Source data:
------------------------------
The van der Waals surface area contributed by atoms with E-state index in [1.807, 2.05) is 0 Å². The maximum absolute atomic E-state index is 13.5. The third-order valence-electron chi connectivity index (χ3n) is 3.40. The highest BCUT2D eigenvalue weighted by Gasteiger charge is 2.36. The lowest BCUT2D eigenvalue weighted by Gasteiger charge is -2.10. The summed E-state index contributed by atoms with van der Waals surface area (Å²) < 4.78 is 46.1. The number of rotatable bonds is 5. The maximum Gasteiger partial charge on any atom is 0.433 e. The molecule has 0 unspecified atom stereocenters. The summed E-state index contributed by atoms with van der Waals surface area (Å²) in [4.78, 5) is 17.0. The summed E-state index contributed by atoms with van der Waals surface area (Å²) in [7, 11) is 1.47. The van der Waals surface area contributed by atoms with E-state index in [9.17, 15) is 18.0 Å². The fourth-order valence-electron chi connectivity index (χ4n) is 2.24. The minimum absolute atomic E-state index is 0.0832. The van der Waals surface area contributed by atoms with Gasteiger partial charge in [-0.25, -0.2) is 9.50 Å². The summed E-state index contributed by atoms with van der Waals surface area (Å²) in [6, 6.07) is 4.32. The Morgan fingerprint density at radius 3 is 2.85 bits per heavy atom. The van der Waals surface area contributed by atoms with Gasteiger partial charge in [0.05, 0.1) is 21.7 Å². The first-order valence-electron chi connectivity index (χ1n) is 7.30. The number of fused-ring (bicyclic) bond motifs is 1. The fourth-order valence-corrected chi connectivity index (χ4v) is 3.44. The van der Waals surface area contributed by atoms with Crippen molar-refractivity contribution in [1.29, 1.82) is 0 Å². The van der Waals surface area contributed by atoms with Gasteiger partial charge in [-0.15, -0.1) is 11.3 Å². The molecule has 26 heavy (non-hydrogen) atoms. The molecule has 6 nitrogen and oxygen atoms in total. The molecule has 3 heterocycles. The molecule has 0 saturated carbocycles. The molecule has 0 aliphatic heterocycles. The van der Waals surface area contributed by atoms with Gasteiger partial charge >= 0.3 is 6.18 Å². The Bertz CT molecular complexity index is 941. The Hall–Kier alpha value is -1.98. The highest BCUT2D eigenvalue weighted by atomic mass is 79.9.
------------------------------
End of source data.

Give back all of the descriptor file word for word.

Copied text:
The van der Waals surface area contributed by atoms with E-state index in [1.807, 2.05) is 0 Å². The maximum absolute atomic E-state index is 13.5. The third-order valence-electron chi connectivity index (χ3n) is 3.40. The highest BCUT2D eigenvalue weighted by Gasteiger charge is 2.36. The lowest BCUT2D eigenvalue weighted by Gasteiger charge is -2.10. The summed E-state index contributed by atoms with van der Waals surface area (Å²) < 4.78 is 46.1. The number of rotatable bonds is 5. The maximum Gasteiger partial charge on any atom is 0.433 e. The molecule has 0 unspecified atom stereocenters. The summed E-state index contributed by atoms with van der Waals surface area (Å²) in [4.78, 5) is 17.0. The summed E-state index contributed by atoms with van der Waals surface area (Å²) in [7, 11) is 1.47. The van der Waals surface area contributed by atoms with E-state index in [9.17, 15) is 18.0 Å². The fourth-order valence-electron chi connectivity index (χ4n) is 2.24. The minimum absolute atomic E-state index is 0.0832. The van der Waals surface area contributed by atoms with Gasteiger partial charge in [-0.25, -0.2) is 9.50 Å². The summed E-state index contributed by atoms with van der Waals surface area (Å²) in [6, 6.07) is 4.32. The Morgan fingerprint density at radius 3 is 2.85 bits per heavy atom. The van der Waals surface area contributed by atoms with Gasteiger partial charge in [0.05, 0.1) is 21.7 Å². The first-order valence-electron chi connectivity index (χ1n) is 7.30. The number of fused-ring (bicyclic) bond motifs is 1. The fourth-order valence-corrected chi connectivity index (χ4v) is 3.44. The van der Waals surface area contributed by atoms with Crippen molar-refractivity contribution in [1.29, 1.82) is 0 Å². The van der Waals surface area contributed by atoms with Gasteiger partial charge in [-0.15, -0.1) is 11.3 Å². The molecule has 26 heavy (non-hydrogen) atoms. The molecule has 6 nitrogen and oxygen atoms in total. The molecule has 3 heterocycles. The molecule has 0 saturated carbocycles. The molecule has 0 aliphatic heterocycles. The van der Waals surface area contributed by atoms with Gasteiger partial charge >= 0.3 is 6.18 Å². The Bertz CT molecular complexity index is 941. The Hall–Kier alpha value is -1.98. The highest BCUT2D eigenvalue weighted by atomic mass is 79.9.